David Lee t.d.lee at
Fri Feb 1 05:26:02 GMT 2002

On 31 Jan 2002, Scott Gifford wrote:

> David Lee <t.d.lee at> writes:
> [...]
> > So it seems entirely reasonable to migrate.  No longer use a fictitious
> > "/dev/smb/<n>", but rather a real "/dev/pts/<n>" (or whatever is the
> > natural name for that particular host OS).
> > 
> > Then smbd can grab (or at least allocate) that 'real' pseudo-tty, and use
> > its name in the utmp/connection stuff. 
> > 
> > Then, if "smb.conf" directs, it can also open it and listen on it for real
> > "wall", "write", etc., and translate these into WinPopup messages.
> > 
> > There we are.  Mission accomplished, absolutely cleanly.  No run-time code
> > anywhere doing "/dev/blah/"-creation.  The real UNIX utilities "simply
> > work".
> I think this is absolutely the solution.

Glad you like it.  I hope we can all agree _in principle_ on this.  Sure,
there are, and will be, some interesting technical issues and discussions,
but can we agree on this general model/concept/idea? 

Let me also emphasise again that this can all, if we wish, be opt-in (i.e. 
default off): our code only ever gets exercised at all by sites that
specifically choose it.  (At a later date, of course, the default might

> > [...]
> > 1. Connection/utmp code to use names consistent with ttys on the OS,
> >    and whose name is allocated "live" in co-operation with the OS.
> And I think most of this is in findpty().

Thanks, I'll take a look.

> > 2. If smb.conf option directs to enable wall/write-like support then
> >    smbd opens that same tty and adds it to the select list for reading.
> > 
> > 3. If input arrives on that tty, it is sent as a WinPopup, using code
> >    from libsmb and friends.  (Detail: that code needs some adjustment for
> >    this use, but this can be retro-fitted cleanly and transparently
> >    into the libsmb library.)
> It's a little trickier than that, since there aren't clear message
> delimiters, but it should still be do-able.  I wrote a little
> proof-of-concept program that read from a TTY, then packaged up a
> message when it hadn't received anything new for 5 seconds.  That
> should work well enough for what we need; it did the write thing for
> "echo message |write samba" and "wall message", which is what's
> important.

I, too, had quickly spotted this glitch with lack of delimiters in my
tests within smbd.

Getting theoretical, we then have the possibility of two simultaneous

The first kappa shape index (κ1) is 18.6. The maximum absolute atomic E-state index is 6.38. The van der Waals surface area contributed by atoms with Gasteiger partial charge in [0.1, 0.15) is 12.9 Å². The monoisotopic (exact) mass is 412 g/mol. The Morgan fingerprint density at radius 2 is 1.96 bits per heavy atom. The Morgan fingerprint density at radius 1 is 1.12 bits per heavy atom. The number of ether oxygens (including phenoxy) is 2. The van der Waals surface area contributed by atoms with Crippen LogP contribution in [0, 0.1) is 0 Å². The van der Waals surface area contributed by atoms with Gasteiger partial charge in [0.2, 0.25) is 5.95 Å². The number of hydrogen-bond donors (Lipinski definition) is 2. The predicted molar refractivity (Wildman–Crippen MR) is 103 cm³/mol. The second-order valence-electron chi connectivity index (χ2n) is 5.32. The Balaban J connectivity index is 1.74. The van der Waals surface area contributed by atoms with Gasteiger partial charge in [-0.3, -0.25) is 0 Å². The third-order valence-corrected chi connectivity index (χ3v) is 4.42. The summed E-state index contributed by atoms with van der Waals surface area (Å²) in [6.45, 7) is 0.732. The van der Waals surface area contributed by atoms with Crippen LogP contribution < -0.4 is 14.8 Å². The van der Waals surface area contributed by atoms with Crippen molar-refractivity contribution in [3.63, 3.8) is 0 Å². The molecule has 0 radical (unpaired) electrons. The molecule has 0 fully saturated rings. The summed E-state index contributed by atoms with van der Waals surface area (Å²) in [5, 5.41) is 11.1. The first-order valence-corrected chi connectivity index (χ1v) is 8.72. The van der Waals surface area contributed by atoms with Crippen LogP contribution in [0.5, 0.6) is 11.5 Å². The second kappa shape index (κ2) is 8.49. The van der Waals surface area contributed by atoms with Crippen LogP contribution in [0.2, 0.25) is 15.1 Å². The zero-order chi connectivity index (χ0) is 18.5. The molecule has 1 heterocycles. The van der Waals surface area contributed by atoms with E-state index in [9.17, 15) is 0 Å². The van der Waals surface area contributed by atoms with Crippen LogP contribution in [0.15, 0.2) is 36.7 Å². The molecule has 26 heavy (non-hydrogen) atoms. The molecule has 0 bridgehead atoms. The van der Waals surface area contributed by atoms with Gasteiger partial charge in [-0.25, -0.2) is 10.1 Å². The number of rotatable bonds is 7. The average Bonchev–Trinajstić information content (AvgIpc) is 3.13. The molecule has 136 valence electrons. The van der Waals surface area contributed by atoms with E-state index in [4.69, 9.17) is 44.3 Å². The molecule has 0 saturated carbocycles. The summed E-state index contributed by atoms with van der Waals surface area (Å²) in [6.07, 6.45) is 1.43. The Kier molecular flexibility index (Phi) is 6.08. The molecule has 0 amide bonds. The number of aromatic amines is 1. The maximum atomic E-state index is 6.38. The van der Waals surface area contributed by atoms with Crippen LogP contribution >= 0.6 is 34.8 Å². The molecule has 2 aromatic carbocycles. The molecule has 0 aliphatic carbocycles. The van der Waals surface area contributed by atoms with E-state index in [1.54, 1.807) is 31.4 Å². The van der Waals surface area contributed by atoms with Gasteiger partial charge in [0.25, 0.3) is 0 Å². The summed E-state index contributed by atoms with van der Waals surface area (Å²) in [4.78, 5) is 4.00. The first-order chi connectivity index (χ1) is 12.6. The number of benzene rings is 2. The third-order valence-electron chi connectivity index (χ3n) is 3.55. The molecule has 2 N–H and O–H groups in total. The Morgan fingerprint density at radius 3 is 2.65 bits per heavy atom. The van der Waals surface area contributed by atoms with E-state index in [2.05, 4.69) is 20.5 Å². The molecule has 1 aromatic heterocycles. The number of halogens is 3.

messages being randomly inter-leaved.  But let's keep a sense of
proportion:  the use of "write"/"wall" etc. tends to be rare: we're not
building building a chatroom!  (Nor an FTP-facility for mult-gigabyte

> Unfortunately, when I tried to port it to use Samba's more portable
> findpty and utmp code, I got into Dependency Hell and couldn't get it
> to build.  Somebody with more knowledge of Samba would probably be
> able to throw something together relatively quickly.

Speaking as the author of the "utmp" stuff in Samba:  its internals seem
very complex, but that is solely because every flavour of every OS seems
to do something slightly different.  That is the "getutmp(...)" family of
functions is distinctly non-standard across the range.

But the external interface onto Samba's "utmp" should be quite clean. 
(Since I last saw it, the code has actually been completely relocated, and
cleaned and tidied: a good job by Andrew B. and Tridge.)

My "proof-of-concept" test within smbd used the 2.2.1a source tree,
including the "/dev/smb/<n>" from its utmp/connection/whatever code
unchanged.  Reminder, "/dev/smb/<n>" was a fictitious invention for the
purposes of utmp-uniqueness: it can be changed.

If we switch to using real ptys (whatever is "real" on the particular host
OS), I don't foresee any major difficulty in such a switch.  (Anyone
else?)  Indeed, in the wider perspective, it could be viewed as making
things tidier.

Should a particular host-OS not have any "real" pty, we are no worse off
than at present.  For utmp/connection purposes the "/dev/smb/<n>" myth can
continue, and that particular host-OS would just not have this new
WinPopup feature (or an enthusiast for it could find his/her own way of
doing the "findpty"/equivalent functionality).



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